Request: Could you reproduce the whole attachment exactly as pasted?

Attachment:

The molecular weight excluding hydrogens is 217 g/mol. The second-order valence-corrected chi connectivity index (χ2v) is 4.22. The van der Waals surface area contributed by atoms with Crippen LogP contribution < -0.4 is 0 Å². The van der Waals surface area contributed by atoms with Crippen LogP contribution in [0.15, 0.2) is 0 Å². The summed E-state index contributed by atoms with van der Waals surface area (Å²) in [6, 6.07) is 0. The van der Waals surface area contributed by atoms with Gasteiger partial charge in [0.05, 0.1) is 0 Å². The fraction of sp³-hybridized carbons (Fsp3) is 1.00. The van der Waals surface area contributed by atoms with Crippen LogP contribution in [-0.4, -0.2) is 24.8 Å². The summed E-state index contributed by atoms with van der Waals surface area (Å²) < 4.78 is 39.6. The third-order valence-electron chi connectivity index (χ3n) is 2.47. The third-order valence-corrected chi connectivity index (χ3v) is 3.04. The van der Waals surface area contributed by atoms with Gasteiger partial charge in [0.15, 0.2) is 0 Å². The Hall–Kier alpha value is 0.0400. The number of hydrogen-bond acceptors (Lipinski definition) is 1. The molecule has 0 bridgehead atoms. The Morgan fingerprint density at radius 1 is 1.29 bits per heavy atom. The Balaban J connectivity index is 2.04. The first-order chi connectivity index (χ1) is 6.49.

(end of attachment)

The molecular weight excluding hydrogens is 217 g/mol. The second-order valence-corrected chi connectivity index (χ2v) is 4.22. The van der Waals surface area contributed by atoms with Crippen LogP contribution < -0.4 is 0 Å². The van der Waals surface area contributed by atoms with Crippen LogP contribution in [0.15, 0.2) is 0 Å². The summed E-state index contributed by atoms with van der Waals surface area (Å²) in [6, 6.07) is 0. The van der Waals surface area contributed by atoms with Gasteiger partial charge in [0.05, 0.1) is 0 Å². The fraction of sp³-hybridized carbons (Fsp3) is 1.00. The van der Waals surface area contributed by atoms with Crippen LogP contribution in [-0.4, -0.2) is 24.8 Å². The summed E-state index contributed by atoms with van der Waals surface area (Å²) < 4.78 is 39.6. The third-order valence-electron chi connectivity index (χ3n) is 2.47. The third-order valence-corrected chi connectivity index (χ3v) is 3.04. The van der Waals surface area contributed by atoms with Gasteiger partial charge in [0.15, 0.2) is 0 Å². The Hall–Kier alpha value is 0.0400. The number of hydrogen-bond acceptors (Lipinski definition) is 1. The molecule has 0 bridgehead atoms. The Morgan fingerprint density at radius 1 is 1.29 bits per heavy atom. The Balaban J connectivity index is 2.04. The first-order chi connectivity index (χ1) is 6.49.